Reform sought for nonviolent Class B felonies
July 6, 2014
The Clark County Public defender is urging the Advisory Commission on the Administration of Justice to push for changes in the law so some Category B felons can get good time, education and treatment program credits that reduce their sentences.
Category B felonies are the second most serious classification of Nevada felonies. When the category system was created by the so-called “Truth in Sentencing” legislation in 1995, all Category A and a large majority of Category B felonies were for violent or sex crimes.
But Clark County Public Defender Phil Kohn says in the intervening years, a large number of offenses that aren’t violent have been added to the list. He said examples include securities fraud, possession of stolen property, mortgage lending fraud, identity theft, gambling without a license, selling a motor vehicle whose odometer has been altered and staging dog fights.
As a result, the number of listed Category B felonies has increased from 127 in 1995 to 211 at last count.
Because of the expanded list of crimes Nevada’s prisons are filling up. Corrections spokesman Brian Connett said, as of June 23, 7,948 of the 12,800 in-house inmates are serving time for Category B offenses. When that is added to the 3,489 Category A inmates, the total accounts for all but about 1,300 of Nevada’s prison population.
Kohn said many of those crimes were added because of victims who testified in the Legislature.
“This isn’t about the public defender wanting criminals on the street,” he said.
Advocates including Kohn succeeded in getting a bill making that change for non-violent B-felonies through the Legislature in 2011. But Gov. Brian Sandoval vetoed it saying he believed Assembly Bill 136 would “allow dangerous criminals to be prematurely released from prison, thereby increasing risk to Nevada’s communities and sending a message to offenders that this state is soft on crime.”
Kohn disagreed with the governors saying the bill would have allowed sentence-reducing credits only to those convicted of non-violent/non-sexual and non-DUI crimes. Kohn said the veto surprised him because the proposal isn’t exactly a push by just the left.
“Liberals like Newt Gingrich and Grover Norquist are part of this group,” he said.
They among other conservatives, Kohn said, support changes because they understand how expensive prisons are.
The Department of Corrections has a budget of more than $487 million this biennium — all General Fund money. The department receives almost no funding from the federal government or other non-state sources.
One alternative to giving Category B felons sentence reducing credits is to move some of those felonies back down to Category C where they were originally.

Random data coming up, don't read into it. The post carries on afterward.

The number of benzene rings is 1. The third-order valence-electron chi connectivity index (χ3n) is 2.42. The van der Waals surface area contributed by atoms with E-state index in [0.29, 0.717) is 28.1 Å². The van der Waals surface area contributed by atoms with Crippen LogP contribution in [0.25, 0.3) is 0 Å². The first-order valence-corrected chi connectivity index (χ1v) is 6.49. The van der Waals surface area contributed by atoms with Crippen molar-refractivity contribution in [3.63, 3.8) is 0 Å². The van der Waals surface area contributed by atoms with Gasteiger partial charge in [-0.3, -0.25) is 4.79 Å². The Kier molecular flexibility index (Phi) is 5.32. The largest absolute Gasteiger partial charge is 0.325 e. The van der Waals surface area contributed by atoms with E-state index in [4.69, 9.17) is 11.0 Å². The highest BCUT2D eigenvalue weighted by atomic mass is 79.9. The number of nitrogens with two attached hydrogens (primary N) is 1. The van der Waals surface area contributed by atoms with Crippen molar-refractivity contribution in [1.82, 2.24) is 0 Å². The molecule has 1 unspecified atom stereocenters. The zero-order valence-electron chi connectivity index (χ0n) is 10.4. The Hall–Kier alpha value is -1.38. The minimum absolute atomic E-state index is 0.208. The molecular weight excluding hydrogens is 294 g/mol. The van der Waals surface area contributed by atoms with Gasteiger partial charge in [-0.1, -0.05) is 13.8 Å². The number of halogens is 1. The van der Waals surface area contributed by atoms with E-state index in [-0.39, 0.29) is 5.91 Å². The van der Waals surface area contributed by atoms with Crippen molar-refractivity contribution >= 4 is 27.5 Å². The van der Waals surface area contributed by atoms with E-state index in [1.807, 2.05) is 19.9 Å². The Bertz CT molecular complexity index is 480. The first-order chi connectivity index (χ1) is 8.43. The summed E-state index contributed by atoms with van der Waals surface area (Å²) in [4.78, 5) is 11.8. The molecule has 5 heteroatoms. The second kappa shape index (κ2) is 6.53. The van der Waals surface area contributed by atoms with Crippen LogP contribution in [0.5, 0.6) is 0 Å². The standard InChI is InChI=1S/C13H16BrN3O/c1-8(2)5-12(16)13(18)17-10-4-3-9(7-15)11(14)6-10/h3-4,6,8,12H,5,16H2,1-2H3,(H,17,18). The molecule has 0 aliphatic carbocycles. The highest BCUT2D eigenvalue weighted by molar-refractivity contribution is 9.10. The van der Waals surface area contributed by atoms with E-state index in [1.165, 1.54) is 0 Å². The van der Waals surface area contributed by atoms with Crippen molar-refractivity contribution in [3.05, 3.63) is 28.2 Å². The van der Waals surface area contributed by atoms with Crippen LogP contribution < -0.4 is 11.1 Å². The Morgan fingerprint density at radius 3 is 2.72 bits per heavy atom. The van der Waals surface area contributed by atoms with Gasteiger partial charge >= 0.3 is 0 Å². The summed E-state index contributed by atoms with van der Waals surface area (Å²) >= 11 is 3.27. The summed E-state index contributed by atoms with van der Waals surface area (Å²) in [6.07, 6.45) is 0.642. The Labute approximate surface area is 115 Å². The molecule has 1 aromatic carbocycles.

“The problem is every time we have that discussion, the DAs go crazy and say we’re threatening public safety,” Kohn said.
He said the dog fighting felony is a good example. He said that practice is horrible, “but it’s not a Category B felony; it’s not the worst of the worst.”
Category B isn’t the only group of offenses that has expanded over the years. Originally, Category A included just 25 offenses — the obvious crimes such as murder, rape and treason. That list has expanded to 54 offenses during the years.
The number of offenses in Category C also has expanded, nearly doubling to 131.
One surprising increase is in the number of the least serious felonies — Category E crimes that generally don’t result in a prison sentence. There were just 15 in that group in 1995. That number has increased to 63, nearly all of which were misdemeanors 20 years ago.
Overall, Nevada now has many more felonies on the books than it did when the system was created as part of the tough on crime movement. In 1995, the total was 416 felonies. Now it’s 689.
In part because of that, Nevada’s prison population has grown more than 23 percent in the past 10 years while the national growth rate is just 10.7 percent.
While the Department of Corrections has remained neutral on the political debate, a spokesman for Director Greg Cox indicated the focus going forward is not so much on changing the credits but moving some of those Category B offenses back down to Category C and some of the Category A offenses back to B.
The 2007 Legislature expanded good time credits for education, vocational training and treatment programs for C, D and E class felonies, allowing those credits to reduce the minimum prison time for offenders as well as the maximum. That legislation has been credited with greatly slowing the growth of Nevada’s prison population. In fact, the total population has decreased below what it was five years ago.
Kohn said the subject of how to deal with the proliferation of B felonies will come up again, probably on Tuesday at the next meeting of the Advisory Commission on the Administration of Justice.
“I’m not saying open up the prisons but there are people who tick us off and people who scare us,” Kohn said. “We need to lock up the people who scare us, get the people in prison who are a danger to us.”